San Augustine historian receives Governor's Award for Historic Preservation

San Augustine historian receives Governor's Award for Historic Preservation
Betty Oglesbee and Governor Greg Abbott at an award presentation in Austin. (Source: KTRE Staff)
Betty Oglesbee and Governor Greg Abbott at an award presentation in Austin. (Source: KTRE Staff)
Betty Oglesbee is presented award at a local ceremony. Rep. Trent Ashby (center) and John Crain (r) Vice Chairman Texas Historical Commission. (Source: KTRE Staff)
Betty Oglesbee is presented award at a local ceremony. Rep. Trent Ashby (center) and John Crain (r) Vice Chairman Texas Historical Commission. (Source: KTRE Staff)

SAN AUGUSTINE, TX (KTRE) - A lifelong dedication to historic preservation led to a prestigious award for Betty Oglesbee of San Augustine.

The lifelong resident of the Cradle of Texas received the Governor's Award for Historic Preservation, the top honor presented by the Texas Historical Commission. Oglesbee met the selective criteria.

When a person strikes up a conversation with Oglesbee, he or she should be prepared to learn some hometown history, particularly if Oglesbee's in the restored San Augustine County Jail, which is now a museum.

"We saved this building the best way we could," Oglesbee said while pointing to a "Wall of Sheriffs."

Oglesbee's leadership saved a lot of San Augustine buildings - a library, a theater, a mission,  a courthouse, and a jail at no expense to the county.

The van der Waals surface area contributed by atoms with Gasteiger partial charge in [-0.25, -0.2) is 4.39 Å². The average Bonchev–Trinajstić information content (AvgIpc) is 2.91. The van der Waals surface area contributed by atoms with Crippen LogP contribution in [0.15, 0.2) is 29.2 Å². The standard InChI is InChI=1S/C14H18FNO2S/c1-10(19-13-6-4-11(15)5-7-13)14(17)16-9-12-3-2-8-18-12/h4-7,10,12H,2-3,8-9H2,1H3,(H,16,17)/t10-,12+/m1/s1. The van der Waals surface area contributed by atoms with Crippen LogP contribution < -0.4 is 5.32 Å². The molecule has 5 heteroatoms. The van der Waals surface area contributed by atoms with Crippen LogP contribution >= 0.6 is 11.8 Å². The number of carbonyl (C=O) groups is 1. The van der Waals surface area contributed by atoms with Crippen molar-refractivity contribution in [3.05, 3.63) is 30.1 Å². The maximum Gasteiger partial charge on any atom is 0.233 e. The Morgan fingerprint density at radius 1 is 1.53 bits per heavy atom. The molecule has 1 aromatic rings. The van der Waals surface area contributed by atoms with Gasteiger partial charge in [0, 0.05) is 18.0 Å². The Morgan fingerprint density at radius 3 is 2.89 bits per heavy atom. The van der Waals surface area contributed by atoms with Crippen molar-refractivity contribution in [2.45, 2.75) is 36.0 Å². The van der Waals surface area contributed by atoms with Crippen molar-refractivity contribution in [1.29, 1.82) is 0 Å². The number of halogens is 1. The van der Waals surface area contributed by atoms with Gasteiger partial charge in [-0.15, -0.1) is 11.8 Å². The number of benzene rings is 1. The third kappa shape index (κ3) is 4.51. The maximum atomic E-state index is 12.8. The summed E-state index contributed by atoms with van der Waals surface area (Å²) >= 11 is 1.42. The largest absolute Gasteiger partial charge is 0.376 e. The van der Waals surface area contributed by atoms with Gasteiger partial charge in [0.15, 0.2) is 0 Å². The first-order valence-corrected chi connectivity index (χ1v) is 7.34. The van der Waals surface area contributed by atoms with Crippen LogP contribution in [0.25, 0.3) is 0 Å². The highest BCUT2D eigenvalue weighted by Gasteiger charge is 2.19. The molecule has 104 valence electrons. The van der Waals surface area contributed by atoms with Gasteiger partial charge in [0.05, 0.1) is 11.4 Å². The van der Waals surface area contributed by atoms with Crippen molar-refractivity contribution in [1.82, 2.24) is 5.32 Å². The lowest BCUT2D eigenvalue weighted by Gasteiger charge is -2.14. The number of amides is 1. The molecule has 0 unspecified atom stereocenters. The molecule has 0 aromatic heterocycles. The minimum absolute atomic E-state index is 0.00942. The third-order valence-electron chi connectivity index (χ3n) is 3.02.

The Texas Historical Commission's leaders know that when Oglesbee calls, it may end up costing them.

"When Betty wants a project, I tell you, you have your choice," John Crain, Vice Chairman for the Texas Historical Commission, said, causing laughter from the people attending a presentation and luncheon in Oglesbee's honor. "You either give or you move out of the way."

Oglesbee's friends are well aware of the numerous grants the determined woman has written with the help of the San Augustine Garden Club and local historians.

"Everything we do is free. We pay our own postage and if we go to Austin we travel at our own expense. And we want to," Oglesbee said.

The historian was nervous about her last trip to Austin. She met the governor thinking she was one of many receiving a Governor's Award. She was horrified to find out she is the only Texan to receive the honor, which isn't always presented annually.

"I'm just one of many," the humbled community leader said. "I hate being singled out when so many helped."

"It takes a lot of people to make a project successful", acknowledged Mark Wolfe, the executive director of the Texas Historical Commission. "But sometimes, it takes one person with the passion and the interest to step forward and suggest that a project needs to happen, and Betty has done that."

Oglesbee's leadership makes a difference in San Augustine, but it also resounds across the state.

"She sets an example for historians in communities everywhere to set and reach a goal," Wolfe said.

When Oglesbee finishes one project, she begins another. The Texas Parks and Wildlife awarded a grant for a children's park to be built on the original San Augustine townsite.

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